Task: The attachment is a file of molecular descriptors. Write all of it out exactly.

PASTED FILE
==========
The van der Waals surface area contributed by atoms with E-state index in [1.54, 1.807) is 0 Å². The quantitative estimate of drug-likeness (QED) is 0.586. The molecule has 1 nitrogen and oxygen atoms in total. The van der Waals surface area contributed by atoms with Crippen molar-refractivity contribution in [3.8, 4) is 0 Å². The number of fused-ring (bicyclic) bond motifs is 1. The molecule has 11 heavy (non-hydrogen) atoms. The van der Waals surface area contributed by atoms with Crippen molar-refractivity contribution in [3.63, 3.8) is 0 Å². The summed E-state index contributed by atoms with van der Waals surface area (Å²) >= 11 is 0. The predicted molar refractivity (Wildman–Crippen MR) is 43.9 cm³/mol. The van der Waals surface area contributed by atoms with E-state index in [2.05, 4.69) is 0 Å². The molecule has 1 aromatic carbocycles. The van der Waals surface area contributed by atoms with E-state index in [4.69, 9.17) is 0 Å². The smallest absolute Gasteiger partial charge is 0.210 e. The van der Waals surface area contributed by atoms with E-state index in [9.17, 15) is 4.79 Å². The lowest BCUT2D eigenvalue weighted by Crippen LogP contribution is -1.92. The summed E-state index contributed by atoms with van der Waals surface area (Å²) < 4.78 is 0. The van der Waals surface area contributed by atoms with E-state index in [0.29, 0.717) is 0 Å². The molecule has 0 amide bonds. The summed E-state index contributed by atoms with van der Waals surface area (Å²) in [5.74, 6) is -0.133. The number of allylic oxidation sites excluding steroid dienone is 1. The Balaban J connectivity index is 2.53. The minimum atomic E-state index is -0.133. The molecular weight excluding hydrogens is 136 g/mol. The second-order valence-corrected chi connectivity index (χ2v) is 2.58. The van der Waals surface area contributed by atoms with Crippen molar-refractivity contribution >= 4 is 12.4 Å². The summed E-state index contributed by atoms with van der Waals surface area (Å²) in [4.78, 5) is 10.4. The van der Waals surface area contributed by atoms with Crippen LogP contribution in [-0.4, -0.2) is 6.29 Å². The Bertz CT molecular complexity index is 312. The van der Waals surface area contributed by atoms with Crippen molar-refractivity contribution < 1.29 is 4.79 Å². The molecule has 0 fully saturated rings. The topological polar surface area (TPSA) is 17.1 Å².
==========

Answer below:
The van der Waals surface area contributed by atoms with E-state index in [1.54, 1.807) is 0 Å². The quantitative estimate of drug-likeness (QED) is 0.586. The molecule has 1 nitrogen and oxygen atoms in total. The van der Waals surface area contributed by atoms with Crippen molar-refractivity contribution in [3.8, 4) is 0 Å². The number of fused-ring (bicyclic) bond motifs is 1. The molecule has 11 heavy (non-hydrogen) atoms. The van der Waals surface area contributed by atoms with Crippen molar-refractivity contribution in [3.63, 3.8) is 0 Å². The summed E-state index contributed by atoms with van der Waals surface area (Å²) >= 11 is 0. The predicted molar refractivity (Wildman–Crippen MR) is 43.9 cm³/mol. The van der Waals surface area contributed by atoms with E-state index in [2.05, 4.69) is 0 Å². The molecule has 1 aromatic carbocycles. The van der Waals surface area contributed by atoms with E-state index in [4.69, 9.17) is 0 Å². The smallest absolute Gasteiger partial charge is 0.210 e. The van der Waals surface area contributed by atoms with E-state index in [9.17, 15) is 4.79 Å². The lowest BCUT2D eigenvalue weighted by Crippen LogP contribution is -1.92. The summed E-state index contributed by atoms with van der Waals surface area (Å²) < 4.78 is 0. The van der Waals surface area contributed by atoms with E-state index in [0.29, 0.717) is 0 Å². The molecule has 0 amide bonds. The summed E-state index contributed by atoms with van der Waals surface area (Å²) in [5.74, 6) is -0.133. The number of allylic oxidation sites excluding steroid dienone is 1. The Balaban J connectivity index is 2.53. The minimum atomic E-state index is -0.133. The molecular weight excluding hydrogens is 136 g/mol. The second-order valence-corrected chi connectivity index (χ2v) is 2.58. The van der Waals surface area contributed by atoms with Crippen molar-refractivity contribution >= 4 is 12.4 Å². The summed E-state index contributed by atoms with van der Waals surface area (Å²) in [4.78, 5) is 10.4. The van der Waals surface area contributed by atoms with Crippen LogP contribution in [-0.4, -0.2) is 6.29 Å². The Bertz CT molecular complexity index is 312. The van der Waals surface area contributed by atoms with Crippen molar-refractivity contribution < 1.29 is 4.79 Å². The molecule has 0 fully saturated rings. The topological polar surface area (TPSA) is 17.1 Å².